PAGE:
Kim was the fire that we all gathered around for warmth. She leaves us all too soon. She made this world a better place than the one in which she found. She was a special person, and her loyalty and love enveloped you and made you feel whole and complete. There will never be anyone else like her, and we will miss her dearly. A piece of us all has passed. She will forever be among the Stars. In closing, I leave you with Dickinson.

Because I could not stop for Death—
He kindly stopped for me—
The Carriage held but just Ourselves—
And Immortality

An English Department Death: Kimberly

She died at the end of a week when, always, we would meet
For long FAC meetings chaired by Marovitz or Trogdon
Or Fein. Recently, I learned that the widow of Tom Davis
Had died as well in the far West. All the meetings fade,
The measure is hard to find, gone now into virtual remotes.

So Babacar’s announcement strangely is appropriate,
Gone yesterday or today. Time collapses. Kim is gone.
I saw her last on the listserv eagerly at the end of summer,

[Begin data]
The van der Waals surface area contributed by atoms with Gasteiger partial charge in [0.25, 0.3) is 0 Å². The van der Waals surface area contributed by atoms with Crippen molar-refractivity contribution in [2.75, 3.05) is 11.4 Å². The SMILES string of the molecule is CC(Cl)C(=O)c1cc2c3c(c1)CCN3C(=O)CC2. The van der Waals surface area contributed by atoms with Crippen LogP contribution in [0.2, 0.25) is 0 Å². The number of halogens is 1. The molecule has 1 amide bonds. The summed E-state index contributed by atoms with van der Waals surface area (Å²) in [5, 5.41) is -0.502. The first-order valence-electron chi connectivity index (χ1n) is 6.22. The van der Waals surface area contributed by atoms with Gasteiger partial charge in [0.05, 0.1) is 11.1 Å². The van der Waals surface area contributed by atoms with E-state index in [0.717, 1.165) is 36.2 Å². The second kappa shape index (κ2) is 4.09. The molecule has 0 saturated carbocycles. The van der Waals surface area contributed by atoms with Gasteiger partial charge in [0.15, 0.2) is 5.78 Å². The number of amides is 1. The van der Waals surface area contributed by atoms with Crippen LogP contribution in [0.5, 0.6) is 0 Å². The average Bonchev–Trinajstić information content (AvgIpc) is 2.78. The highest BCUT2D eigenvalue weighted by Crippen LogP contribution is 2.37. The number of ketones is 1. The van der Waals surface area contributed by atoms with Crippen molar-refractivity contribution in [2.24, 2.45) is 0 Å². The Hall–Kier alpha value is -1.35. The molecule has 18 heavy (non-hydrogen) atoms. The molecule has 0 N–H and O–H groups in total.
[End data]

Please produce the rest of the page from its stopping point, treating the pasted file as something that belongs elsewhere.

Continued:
Imploring students to be advised. My friend reported
She had heard Kim was going to hospital for a few days.
She would work continuously for students. She is gone.

I knew her years ago as Kimberly Cole, eager student
In a writing class I taught when the whole department
Seemed young, strong faces, feisty. Tom Davis would teach
At night to be alone in the building. She wrote with him
On early American literature, then set up an advising system
That enlightened each day for every student. Now gone dark.

I knew Kim, also, as a strong Faculty Senator and advocate
For her rank. A solid voice in politics across the green campus.
She was very proud of what we had become in modern times.
With giant intellectuals to send her students for ancient wisdom,
Her early death now seems nearly virtual, hard to know as real.

Mack Hassler
December 2020











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Services

Visitation
Sunday
December 13, 2020

1:00 PM to 4:00 PM
Anthony Funeral Home Kucko Anthony Kertesz Chapel
1990 S. Main St.
Akron, OH 44301

Funeral Service
Sunday
December 13, 2020

4:00 PM
Anthony Funeral Home Kucko Anthony Kertesz Chapel
1990 S. Main St.
Akron, OH 44301